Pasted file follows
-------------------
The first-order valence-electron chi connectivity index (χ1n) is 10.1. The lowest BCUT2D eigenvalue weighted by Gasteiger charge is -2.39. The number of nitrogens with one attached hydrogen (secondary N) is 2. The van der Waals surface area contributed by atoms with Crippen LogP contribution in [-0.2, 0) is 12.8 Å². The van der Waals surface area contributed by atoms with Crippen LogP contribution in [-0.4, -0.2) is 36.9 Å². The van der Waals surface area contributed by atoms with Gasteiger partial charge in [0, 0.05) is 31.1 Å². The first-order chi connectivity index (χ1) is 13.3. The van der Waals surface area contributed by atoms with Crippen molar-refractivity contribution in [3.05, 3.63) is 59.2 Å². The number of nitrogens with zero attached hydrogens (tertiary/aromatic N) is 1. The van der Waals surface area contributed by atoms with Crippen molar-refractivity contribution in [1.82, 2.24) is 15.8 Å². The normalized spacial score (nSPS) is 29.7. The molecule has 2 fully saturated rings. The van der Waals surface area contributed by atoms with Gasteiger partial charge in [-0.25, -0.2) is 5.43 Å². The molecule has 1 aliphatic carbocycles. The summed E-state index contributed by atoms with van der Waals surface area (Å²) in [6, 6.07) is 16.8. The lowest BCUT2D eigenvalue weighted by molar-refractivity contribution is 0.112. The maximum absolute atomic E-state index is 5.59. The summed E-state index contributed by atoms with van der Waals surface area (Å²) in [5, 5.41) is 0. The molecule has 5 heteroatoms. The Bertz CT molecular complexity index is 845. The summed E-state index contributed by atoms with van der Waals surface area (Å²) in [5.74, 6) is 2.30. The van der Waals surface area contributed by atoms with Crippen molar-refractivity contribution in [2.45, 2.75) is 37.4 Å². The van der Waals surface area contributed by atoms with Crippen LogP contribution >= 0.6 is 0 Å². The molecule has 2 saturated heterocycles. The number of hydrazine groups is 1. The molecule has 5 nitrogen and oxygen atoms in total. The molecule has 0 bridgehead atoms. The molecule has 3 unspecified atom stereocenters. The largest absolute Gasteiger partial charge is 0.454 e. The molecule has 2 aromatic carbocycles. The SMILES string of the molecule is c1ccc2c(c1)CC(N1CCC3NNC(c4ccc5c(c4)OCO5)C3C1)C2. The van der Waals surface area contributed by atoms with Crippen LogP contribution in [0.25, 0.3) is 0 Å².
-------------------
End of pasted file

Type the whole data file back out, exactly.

The first-order valence-electron chi connectivity index (χ1n) is 10.1. The lowest BCUT2D eigenvalue weighted by Gasteiger charge is -2.39. The number of nitrogens with one attached hydrogen (secondary N) is 2. The van der Waals surface area contributed by atoms with Crippen LogP contribution in [-0.2, 0) is 12.8 Å². The van der Waals surface area contributed by atoms with Crippen LogP contribution in [-0.4, -0.2) is 36.9 Å². The van der Waals surface area contributed by atoms with Gasteiger partial charge in [0, 0.05) is 31.1 Å². The first-order chi connectivity index (χ1) is 13.3. The van der Waals surface area contributed by atoms with Crippen molar-refractivity contribution in [3.05, 3.63) is 59.2 Å². The number of nitrogens with zero attached hydrogens (tertiary/aromatic N) is 1. The van der Waals surface area contributed by atoms with Crippen molar-refractivity contribution in [1.82, 2.24) is 15.8 Å². The normalized spacial score (nSPS) is 29.7. The molecule has 2 fully saturated rings. The van der Waals surface area contributed by atoms with Gasteiger partial charge in [-0.25, -0.2) is 5.43 Å². The molecule has 1 aliphatic carbocycles. The summed E-state index contributed by atoms with van der Waals surface area (Å²) in [6, 6.07) is 16.8. The lowest BCUT2D eigenvalue weighted by molar-refractivity contribution is 0.112. The maximum absolute atomic E-state index is 5.59. The summed E-state index contributed by atoms with van der Waals surface area (Å²) in [5, 5.41) is 0. The molecule has 5 heteroatoms. The Bertz CT molecular complexity index is 845. The summed E-state index contributed by atoms with van der Waals surface area (Å²) in [5.74, 6) is 2.30. The van der Waals surface area contributed by atoms with Crippen molar-refractivity contribution in [2.45, 2.75) is 37.4 Å². The van der Waals surface area contributed by atoms with Crippen LogP contribution >= 0.6 is 0 Å². The molecule has 2 saturated heterocycles. The number of hydrazine groups is 1. The molecule has 5 nitrogen and oxygen atoms in total. The molecule has 0 bridgehead atoms. The molecule has 3 unspecified atom stereocenters. The largest absolute Gasteiger partial charge is 0.454 e. The molecule has 2 aromatic carbocycles. The SMILES string of the molecule is c1ccc2c(c1)CC(N1CCC3NNC(c4ccc5c(c4)OCO5)C3C1)C2. The van der Waals surface area contributed by atoms with Crippen LogP contribution in [0.25, 0.3) is 0 Å².